Outrage after big labor crafts law paying their members less than non-union workers
When Los Angeles City Council members voted two years ago to give hotel workers a raise, Bill Martinez was the type of worker they said they wanted to help.
Martinez, a 53-year-old bellhop, has hauled tourists’ luggage across the flagstone plaza of the Sheraton Universal in Studio City for two decades. He said he was excited after the council’s vote to raise the minimum hourly wage at large hotels to $15.37, which he expected to boost his paycheck by 71%.
He soon found out he wouldn’t be getting a raise after all. Under an obscure provision of the city’s wage hike, unionized hotels were granted an exemption allowing them to pay their employees less. The result is that Martinez, who pays $56.50 every month for membership in the hotel workers union Unite Here, now makes less than those doing the same job in non-union workplaces.
“That’s what really makes me mad,” Martinez said. “I just wanted to be treated equal. Don’t exempt us, because we’re the ones paying union dues.”
Few progressive causes have enjoyed as much recent success as the campaign to raise pay for the working poor. Most large cities in California have raised their minimum wage over the last several years, culminating in Gov. Jerry Brown’s signing the nation’s first statewide $15 minimum wage last week. On the same day, New York enacted a less-comprehensive wage increase that activists also greeted as a victory.
Less celebrated, and often unnoticed, has been a series of loopholes that cut union workers out of the very pay increases their leaders have championed. Such clauses have emerged as one of the labor movement’s most divisive issues, clouding an otherwise triumphant political moment for the unions that have backed new wage mandates.
Counterintuitive at first glance — organized labor’s historic goal has been to obtain more for workers, not less — union exemptions are absent from state and federal pay standards. Yet they have been written into the fine print of wage ordinances in a dozen California cities at labor leaders’ urging.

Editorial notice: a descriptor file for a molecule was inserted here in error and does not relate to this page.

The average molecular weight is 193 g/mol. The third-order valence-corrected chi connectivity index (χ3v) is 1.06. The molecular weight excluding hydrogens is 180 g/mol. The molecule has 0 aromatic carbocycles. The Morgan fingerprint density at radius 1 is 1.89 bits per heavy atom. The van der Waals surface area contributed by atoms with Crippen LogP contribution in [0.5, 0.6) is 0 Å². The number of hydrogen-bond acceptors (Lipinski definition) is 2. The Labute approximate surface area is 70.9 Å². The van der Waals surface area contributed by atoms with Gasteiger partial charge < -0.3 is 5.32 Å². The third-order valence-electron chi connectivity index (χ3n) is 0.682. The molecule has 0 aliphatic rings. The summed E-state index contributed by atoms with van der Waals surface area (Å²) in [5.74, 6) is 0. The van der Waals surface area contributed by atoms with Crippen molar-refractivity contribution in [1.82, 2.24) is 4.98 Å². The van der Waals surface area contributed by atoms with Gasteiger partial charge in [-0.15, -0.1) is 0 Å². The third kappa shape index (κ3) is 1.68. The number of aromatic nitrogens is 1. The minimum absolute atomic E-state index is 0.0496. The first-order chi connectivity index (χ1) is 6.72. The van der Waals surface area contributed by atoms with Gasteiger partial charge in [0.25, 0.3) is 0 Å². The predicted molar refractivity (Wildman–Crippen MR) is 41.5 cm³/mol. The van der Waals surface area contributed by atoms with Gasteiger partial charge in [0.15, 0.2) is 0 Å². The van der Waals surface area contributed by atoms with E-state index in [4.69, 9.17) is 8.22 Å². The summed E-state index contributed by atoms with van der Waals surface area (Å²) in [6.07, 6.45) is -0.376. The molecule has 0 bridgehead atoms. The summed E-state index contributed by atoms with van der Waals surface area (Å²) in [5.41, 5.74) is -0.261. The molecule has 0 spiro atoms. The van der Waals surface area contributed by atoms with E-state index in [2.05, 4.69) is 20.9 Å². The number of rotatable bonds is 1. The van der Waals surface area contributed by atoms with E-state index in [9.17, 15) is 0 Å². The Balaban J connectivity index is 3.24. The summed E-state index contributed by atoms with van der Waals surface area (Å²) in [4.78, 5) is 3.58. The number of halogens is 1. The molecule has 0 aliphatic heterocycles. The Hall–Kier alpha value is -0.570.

San Francisco, San Jose, Oakland and Santa Monica have all adopted union waivers in their most recent minimum wage laws. L.A. city officials are expected to indicate whether they will include such an exemption in their own $15 minimum wage at a hearing next week.
Critics see such provisions as a cynical collusion between politicians and big-city labor interests. By making unions the “low-cost option” for businesses seeking to avoid paying better wages, they assert, the exemptions are designed to drive up union membership — and revenue from dues — at the expense of workers.
The attacks don’t come solely from unions’ traditional antagonists in the business community.
“I just think unions should not be in the business of carving out lower wage standards for ourselves,” said SEIU-United Healthcare Workers West President Dave Regan, whose union helped lead the charge for California’s new $15 minimum wage. “We don’t help ourselves with anybody — with our members or with the public — by defending the indefensible.”
Proponents of the carve-outs acknowledge that they may make business owners more amenable to unionization. But they say their central purpose is to offer union members flexibility to negotiate a superior package of employee benefits in which lower hourly wages can be offset by other perks, such as health insurance.
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“I wouldn’t even say it’s an incentive,” Unite Here Local 11 President Tom Walsh said of the effect of the exemptions on hotel owners. “It just perhaps will cause them to be less resistant to unionization.”
Absent from the debate have been some of those most affected: Exempted employees themselves.
In L.A. they can be found at large hotels, which employ tens of thousands of the region’s low-wage workers and over the last decade have been subject to several industry-specific pay mandates that include loopholes for businesses with collective bargaining agreements. Unite Here officials were among the foremost advocates of those ordinances, which were enacted earlier and separately from the city’s broader minimum wage for all workers.